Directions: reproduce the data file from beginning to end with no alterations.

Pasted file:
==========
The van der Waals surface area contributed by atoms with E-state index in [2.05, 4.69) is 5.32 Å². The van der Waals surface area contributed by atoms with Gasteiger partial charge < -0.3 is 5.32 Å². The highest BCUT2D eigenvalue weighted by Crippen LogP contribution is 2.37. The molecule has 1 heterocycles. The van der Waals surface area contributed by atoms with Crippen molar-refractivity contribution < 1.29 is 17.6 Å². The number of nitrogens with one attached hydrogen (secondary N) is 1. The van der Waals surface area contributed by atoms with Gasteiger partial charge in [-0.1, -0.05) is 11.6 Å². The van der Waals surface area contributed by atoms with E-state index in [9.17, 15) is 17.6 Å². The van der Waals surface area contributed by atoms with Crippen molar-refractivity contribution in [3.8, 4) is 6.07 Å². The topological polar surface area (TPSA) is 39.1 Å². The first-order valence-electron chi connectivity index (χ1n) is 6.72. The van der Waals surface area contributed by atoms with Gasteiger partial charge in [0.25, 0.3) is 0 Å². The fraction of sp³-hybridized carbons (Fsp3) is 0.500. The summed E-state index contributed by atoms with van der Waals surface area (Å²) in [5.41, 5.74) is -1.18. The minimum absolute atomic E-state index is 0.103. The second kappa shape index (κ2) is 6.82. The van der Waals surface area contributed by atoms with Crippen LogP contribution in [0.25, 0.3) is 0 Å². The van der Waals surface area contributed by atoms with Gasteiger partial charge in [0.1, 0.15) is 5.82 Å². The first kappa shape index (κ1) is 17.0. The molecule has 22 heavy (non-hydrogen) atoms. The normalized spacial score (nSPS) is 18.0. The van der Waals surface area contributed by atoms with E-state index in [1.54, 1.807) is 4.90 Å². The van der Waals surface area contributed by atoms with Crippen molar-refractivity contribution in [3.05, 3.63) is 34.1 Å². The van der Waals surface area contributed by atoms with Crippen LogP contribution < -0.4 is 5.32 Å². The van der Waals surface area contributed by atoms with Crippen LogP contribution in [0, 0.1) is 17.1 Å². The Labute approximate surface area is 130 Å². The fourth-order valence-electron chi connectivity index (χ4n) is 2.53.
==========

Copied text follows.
The van der Waals surface area contributed by atoms with E-state index in [2.05, 4.69) is 5.32 Å². The van der Waals surface area contributed by atoms with Gasteiger partial charge < -0.3 is 5.32 Å². The highest BCUT2D eigenvalue weighted by Crippen LogP contribution is 2.37. The molecule has 1 heterocycles. The van der Waals surface area contributed by atoms with Crippen molar-refractivity contribution < 1.29 is 17.6 Å². The number of nitrogens with one attached hydrogen (secondary N) is 1. The van der Waals surface area contributed by atoms with Gasteiger partial charge in [-0.1, -0.05) is 11.6 Å². The van der Waals surface area contributed by atoms with E-state index in [9.17, 15) is 17.6 Å². The van der Waals surface area contributed by atoms with Crippen molar-refractivity contribution in [3.8, 4) is 6.07 Å². The topological polar surface area (TPSA) is 39.1 Å². The first-order valence-electron chi connectivity index (χ1n) is 6.72. The van der Waals surface area contributed by atoms with Gasteiger partial charge in [0.25, 0.3) is 0 Å². The fraction of sp³-hybridized carbons (Fsp3) is 0.500. The summed E-state index contributed by atoms with van der Waals surface area (Å²) in [5.41, 5.74) is -1.18. The minimum absolute atomic E-state index is 0.103. The second kappa shape index (κ2) is 6.82. The van der Waals surface area contributed by atoms with Crippen LogP contribution in [0.25, 0.3) is 0 Å². The van der Waals surface area contributed by atoms with Gasteiger partial charge in [0.1, 0.15) is 5.82 Å². The first kappa shape index (κ1) is 17.0. The molecule has 22 heavy (non-hydrogen) atoms. The normalized spacial score (nSPS) is 18.0. The van der Waals surface area contributed by atoms with E-state index in [1.54, 1.807) is 4.90 Å². The van der Waals surface area contributed by atoms with Crippen molar-refractivity contribution in [3.05, 3.63) is 34.1 Å². The van der Waals surface area contributed by atoms with Crippen LogP contribution < -0.4 is 5.32 Å². The van der Waals surface area contributed by atoms with Crippen LogP contribution in [0, 0.1) is 17.1 Å². The Labute approximate surface area is 130 Å². The fourth-order valence-electron chi connectivity index (χ4n) is 2.53.